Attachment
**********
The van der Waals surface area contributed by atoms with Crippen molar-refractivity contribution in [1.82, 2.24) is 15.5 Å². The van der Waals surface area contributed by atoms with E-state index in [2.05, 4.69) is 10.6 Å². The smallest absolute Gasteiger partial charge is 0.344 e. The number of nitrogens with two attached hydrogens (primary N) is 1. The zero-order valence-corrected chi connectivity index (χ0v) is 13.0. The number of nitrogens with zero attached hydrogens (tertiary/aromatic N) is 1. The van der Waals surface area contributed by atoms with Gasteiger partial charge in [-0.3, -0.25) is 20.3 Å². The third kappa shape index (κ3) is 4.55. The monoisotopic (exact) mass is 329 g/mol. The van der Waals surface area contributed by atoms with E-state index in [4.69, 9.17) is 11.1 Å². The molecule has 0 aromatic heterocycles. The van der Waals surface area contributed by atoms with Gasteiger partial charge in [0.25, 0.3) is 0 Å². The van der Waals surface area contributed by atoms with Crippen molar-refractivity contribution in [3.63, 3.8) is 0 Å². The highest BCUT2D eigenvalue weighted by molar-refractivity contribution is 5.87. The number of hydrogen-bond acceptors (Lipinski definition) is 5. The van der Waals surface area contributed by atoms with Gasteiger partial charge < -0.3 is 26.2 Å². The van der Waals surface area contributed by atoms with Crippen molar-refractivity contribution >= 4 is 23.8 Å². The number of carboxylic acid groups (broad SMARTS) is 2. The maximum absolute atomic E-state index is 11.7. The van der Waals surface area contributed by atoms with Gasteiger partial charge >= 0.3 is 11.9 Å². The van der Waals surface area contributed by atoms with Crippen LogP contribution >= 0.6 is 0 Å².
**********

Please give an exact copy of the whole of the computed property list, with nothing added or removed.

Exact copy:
The van der Waals surface area contributed by atoms with Crippen molar-refractivity contribution in [1.82, 2.24) is 15.5 Å². The van der Waals surface area contributed by atoms with E-state index in [2.05, 4.69) is 10.6 Å². The smallest absolute Gasteiger partial charge is 0.344 e. The number of nitrogens with two attached hydrogens (primary N) is 1. The zero-order valence-corrected chi connectivity index (χ0v) is 13.0. The number of nitrogens with zero attached hydrogens (tertiary/aromatic N) is 1. The van der Waals surface area contributed by atoms with Gasteiger partial charge in [-0.3, -0.25) is 20.3 Å². The third kappa shape index (κ3) is 4.55. The monoisotopic (exact) mass is 329 g/mol. The van der Waals surface area contributed by atoms with E-state index in [4.69, 9.17) is 11.1 Å². The molecule has 0 aromatic heterocycles. The van der Waals surface area contributed by atoms with Gasteiger partial charge in [0.25, 0.3) is 0 Å². The van der Waals surface area contributed by atoms with Crippen molar-refractivity contribution in [3.63, 3.8) is 0 Å². The highest BCUT2D eigenvalue weighted by molar-refractivity contribution is 5.87. The number of hydrogen-bond acceptors (Lipinski definition) is 5. The van der Waals surface area contributed by atoms with Gasteiger partial charge < -0.3 is 26.2 Å². The van der Waals surface area contributed by atoms with Crippen molar-refractivity contribution >= 4 is 23.8 Å². The number of carboxylic acid groups (broad SMARTS) is 2. The maximum absolute atomic E-state index is 11.7. The van der Waals surface area contributed by atoms with Gasteiger partial charge >= 0.3 is 11.9 Å². The van der Waals surface area contributed by atoms with Crippen LogP contribution >= 0.6 is 0 Å².